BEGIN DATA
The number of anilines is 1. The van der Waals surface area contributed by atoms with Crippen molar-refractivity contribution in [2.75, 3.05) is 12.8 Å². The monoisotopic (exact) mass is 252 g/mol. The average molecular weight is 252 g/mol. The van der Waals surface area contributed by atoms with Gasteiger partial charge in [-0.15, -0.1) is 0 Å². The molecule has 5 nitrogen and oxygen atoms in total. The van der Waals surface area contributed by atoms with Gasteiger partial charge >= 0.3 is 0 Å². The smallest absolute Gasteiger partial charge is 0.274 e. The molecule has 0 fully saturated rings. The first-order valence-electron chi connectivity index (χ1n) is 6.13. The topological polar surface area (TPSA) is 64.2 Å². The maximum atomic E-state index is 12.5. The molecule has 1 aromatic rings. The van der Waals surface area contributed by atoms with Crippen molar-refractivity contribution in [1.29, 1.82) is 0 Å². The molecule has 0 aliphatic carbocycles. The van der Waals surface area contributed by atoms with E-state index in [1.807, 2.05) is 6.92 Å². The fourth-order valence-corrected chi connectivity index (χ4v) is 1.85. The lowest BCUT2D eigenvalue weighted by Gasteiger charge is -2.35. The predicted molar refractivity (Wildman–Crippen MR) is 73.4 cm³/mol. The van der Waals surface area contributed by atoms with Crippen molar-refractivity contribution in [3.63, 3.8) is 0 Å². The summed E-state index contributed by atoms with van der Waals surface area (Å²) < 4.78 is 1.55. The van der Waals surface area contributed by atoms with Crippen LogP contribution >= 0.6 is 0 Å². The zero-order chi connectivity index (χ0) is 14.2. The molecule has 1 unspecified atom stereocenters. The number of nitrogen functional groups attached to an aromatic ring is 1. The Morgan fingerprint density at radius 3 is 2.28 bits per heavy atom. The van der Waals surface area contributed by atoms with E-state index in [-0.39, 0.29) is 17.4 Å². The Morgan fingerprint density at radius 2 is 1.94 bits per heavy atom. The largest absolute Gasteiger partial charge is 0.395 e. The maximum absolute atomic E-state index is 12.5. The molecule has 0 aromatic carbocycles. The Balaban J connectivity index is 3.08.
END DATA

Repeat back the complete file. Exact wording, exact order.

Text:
The number of anilines is 1. The van der Waals surface area contributed by atoms with Crippen molar-refractivity contribution in [2.75, 3.05) is 12.8 Å². The monoisotopic (exact) mass is 252 g/mol. The average molecular weight is 252 g/mol. The van der Waals surface area contributed by atoms with Gasteiger partial charge in [-0.15, -0.1) is 0 Å². The molecule has 5 nitrogen and oxygen atoms in total. The van der Waals surface area contributed by atoms with Gasteiger partial charge >= 0.3 is 0 Å². The smallest absolute Gasteiger partial charge is 0.274 e. The molecule has 0 fully saturated rings. The first-order valence-electron chi connectivity index (χ1n) is 6.13. The topological polar surface area (TPSA) is 64.2 Å². The maximum atomic E-state index is 12.5. The molecule has 1 aromatic rings. The van der Waals surface area contributed by atoms with Crippen molar-refractivity contribution in [1.29, 1.82) is 0 Å². The molecule has 0 aliphatic carbocycles. The van der Waals surface area contributed by atoms with E-state index in [1.807, 2.05) is 6.92 Å². The fourth-order valence-corrected chi connectivity index (χ4v) is 1.85. The lowest BCUT2D eigenvalue weighted by Gasteiger charge is -2.35. The predicted molar refractivity (Wildman–Crippen MR) is 73.4 cm³/mol. The van der Waals surface area contributed by atoms with Crippen molar-refractivity contribution in [3.63, 3.8) is 0 Å². The summed E-state index contributed by atoms with van der Waals surface area (Å²) < 4.78 is 1.55. The van der Waals surface area contributed by atoms with Crippen LogP contribution >= 0.6 is 0 Å². The zero-order chi connectivity index (χ0) is 14.2. The molecule has 1 unspecified atom stereocenters. The number of nitrogen functional groups attached to an aromatic ring is 1. The Morgan fingerprint density at radius 3 is 2.28 bits per heavy atom. The van der Waals surface area contributed by atoms with E-state index in [-0.39, 0.29) is 17.4 Å². The Morgan fingerprint density at radius 2 is 1.94 bits per heavy atom. The largest absolute Gasteiger partial charge is 0.395 e. The maximum absolute atomic E-state index is 12.5. The molecule has 0 aromatic carbocycles. The Balaban J connectivity index is 3.08.